Photos courtesy of Monica Orozco.
In Wired For Story, a book that links research in neuroscience to the production and consumption of stories, Lisa Cron writes that our brains are hardwired to try to make sense of stories and, by extension, art. Although we can survive 40 days without food and three days without water, we apparently can't go but 35 seconds before we need to make sense of something (threats, social interactions, things in a museum) around us. That's the problem with Michael Queenland's "Rudy's Ramp of Remainders," guest-curated by Jeffrey Uslip for the Santa Monica Museum of Art. For the first 34 seconds, it's a surprising, interesting, and evocative show. Ultimately, though, not only does it fail to engross us, its ROI (Return On Investment) is subpar.
The exhibition's inspiration comes from Rudis Resterampe. Translated from the German as Rudy's Ramp of Remainders (nice alliteration, that -- it sounds like a vaudeville song), it's the name of a discount store, stocked, stacked, and strewn with unsold textile and other items. Queenland saw it when he was a 2009 Fellow at the American Academy in Berlin. The installation includes plasticized balloons, industrial bread racks, dollies, foam rubber, cereal, and a boxed kiddie pool, placed, if not messily then ad-hoc-ly, around a gallery space meant to resemble a superstore, a warehouse, or both. The Wheaties boxes feature photographs of Muhammad Ali, Mary Lou Retton and a pre-Kardashianized Bruce Jenner. Many of the items are placed on pages from The New York Times. It looks like the late afternoon of a Black Friday sale; objects tossed about, shelves empty; it bustles with just-completed activity. It's a quirky show to navigate, both because of its contents but also because of its installation.
The show raises many questions (here's our hardwired 35-second will-to-meaning kicking in) though, for the most part, they remain unanswered. You wonder if the dates of the New York Times newspapers, on which many items rest, have any significance; ditto for the carpets that show maps of Afghanistan and images of weapons; if, composition-wise, there's a meant to be correlation between the grid shape of the overhead lights and the grid structure of the mostly empty horizontal bread racks; if there's a darker meaning in that little room off in the back, which seems more like a storeroom, with a bunch of neatly arrayed cereal boxes from which to replenish the empty racks in the front space.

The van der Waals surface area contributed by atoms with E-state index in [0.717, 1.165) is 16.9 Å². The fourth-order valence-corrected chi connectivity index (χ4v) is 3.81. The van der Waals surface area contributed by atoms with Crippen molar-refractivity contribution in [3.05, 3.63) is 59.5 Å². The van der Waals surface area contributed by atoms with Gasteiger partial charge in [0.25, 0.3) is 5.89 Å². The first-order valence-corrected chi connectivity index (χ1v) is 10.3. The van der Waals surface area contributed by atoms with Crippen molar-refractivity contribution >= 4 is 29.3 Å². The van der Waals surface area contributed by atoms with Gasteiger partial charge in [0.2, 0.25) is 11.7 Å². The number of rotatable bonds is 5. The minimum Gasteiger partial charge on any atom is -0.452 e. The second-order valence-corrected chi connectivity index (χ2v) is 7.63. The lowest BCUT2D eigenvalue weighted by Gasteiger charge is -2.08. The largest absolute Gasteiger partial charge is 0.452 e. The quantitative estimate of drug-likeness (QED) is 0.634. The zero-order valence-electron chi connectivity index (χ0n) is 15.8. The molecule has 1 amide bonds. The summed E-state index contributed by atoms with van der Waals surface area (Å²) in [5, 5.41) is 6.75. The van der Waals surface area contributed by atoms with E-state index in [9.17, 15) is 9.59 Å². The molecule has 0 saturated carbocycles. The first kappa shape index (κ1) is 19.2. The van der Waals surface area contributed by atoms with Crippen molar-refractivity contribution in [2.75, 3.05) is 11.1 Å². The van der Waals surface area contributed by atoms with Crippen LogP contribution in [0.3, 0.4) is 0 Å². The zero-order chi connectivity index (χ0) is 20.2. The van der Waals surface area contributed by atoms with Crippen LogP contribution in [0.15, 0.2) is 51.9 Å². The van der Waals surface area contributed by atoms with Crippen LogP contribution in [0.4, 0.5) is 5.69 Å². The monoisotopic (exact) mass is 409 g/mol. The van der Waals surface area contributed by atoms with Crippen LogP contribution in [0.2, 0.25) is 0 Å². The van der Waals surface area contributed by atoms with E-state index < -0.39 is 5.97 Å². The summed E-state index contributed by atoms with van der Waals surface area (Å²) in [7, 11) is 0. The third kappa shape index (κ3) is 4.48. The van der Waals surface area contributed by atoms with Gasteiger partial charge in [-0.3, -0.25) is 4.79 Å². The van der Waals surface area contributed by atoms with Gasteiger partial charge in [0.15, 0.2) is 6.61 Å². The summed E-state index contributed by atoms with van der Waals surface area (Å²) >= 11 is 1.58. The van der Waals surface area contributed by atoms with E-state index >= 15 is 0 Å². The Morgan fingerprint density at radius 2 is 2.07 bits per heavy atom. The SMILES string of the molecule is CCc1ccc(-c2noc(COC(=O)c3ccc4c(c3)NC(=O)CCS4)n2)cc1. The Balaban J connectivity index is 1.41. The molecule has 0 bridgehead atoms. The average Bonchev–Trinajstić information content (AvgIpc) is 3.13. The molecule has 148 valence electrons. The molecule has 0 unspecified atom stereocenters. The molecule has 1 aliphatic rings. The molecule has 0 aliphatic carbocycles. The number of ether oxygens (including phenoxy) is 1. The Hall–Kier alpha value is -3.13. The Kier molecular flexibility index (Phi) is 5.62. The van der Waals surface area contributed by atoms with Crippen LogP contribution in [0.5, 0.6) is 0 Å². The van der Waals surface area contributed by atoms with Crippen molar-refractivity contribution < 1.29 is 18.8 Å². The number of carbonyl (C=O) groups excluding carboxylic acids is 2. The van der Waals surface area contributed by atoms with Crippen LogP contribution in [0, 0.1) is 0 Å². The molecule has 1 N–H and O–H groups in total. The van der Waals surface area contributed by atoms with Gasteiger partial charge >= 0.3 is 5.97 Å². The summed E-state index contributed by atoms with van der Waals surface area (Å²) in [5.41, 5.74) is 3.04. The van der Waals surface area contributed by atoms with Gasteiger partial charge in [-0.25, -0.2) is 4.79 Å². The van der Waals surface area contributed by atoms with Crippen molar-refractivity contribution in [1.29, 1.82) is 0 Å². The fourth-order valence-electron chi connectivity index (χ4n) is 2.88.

The deeper you crawl down the rabbit hole of commodification this installation so nicely burrows, the less relevant the questions become. The installation seems to want to critique marketing, with its aesthetics of product design and placement, and macroeconomics, with its description of over-production and consumption. The problem is, if it's meant to be a critique of commodification, putting this consumer detritus forward as elements of an art exhibition elevates them, inadvertently or not, to the status of desired fetish objects.
The installation also offers a serviceable and accurate depiction of the contemporary art market: art as a commodity; the exhibition space as an emporium; and the viewer as a consumer of the commodity. Having said that, it's hard to work backwards to the idea of art as part of a tradition; of art as something with visual -- and not just cerebral -- qualities meant to be pondered and say about the human condition. Once this show broaches the concept of the convergence of art and consumerization, there's no escaping the extension of the concept: product placement in lieu of composition; branding in lieu of style; and, for purposes of evaluation, the concept of quality control.
Cron cites Jorge Luis Borges's magnificent quote, Art is fire plus algebra, which suggests that art begins (hopefully, it continues as well) with creativity, originality, and innovation. For it to work, though, there has to be some framework to communicate whatever it's going to communicate to the viewer. There's fire to the idea of Queenland's installation. But if you want a show that raises and then answers the questions it poses; that rewards contemplation (we owe nothing to the artist, by the way); that addresses and fulfills viewer's expectations as to insight into the human condition; that, finally, resonates long after you leave the space, then this is not the one you want to see.
The exhibition runs until December 22, 2012. Museum hours are 11 AM - 6 PM, Tuesday through Saturday. The Museum is located at Bergamot Station, Building G1, 2525 Michigan Avenue. Suggested donation is $5; $3 for seniors and students. For more information call (310) 586-6488 or visit www.smmoa.org.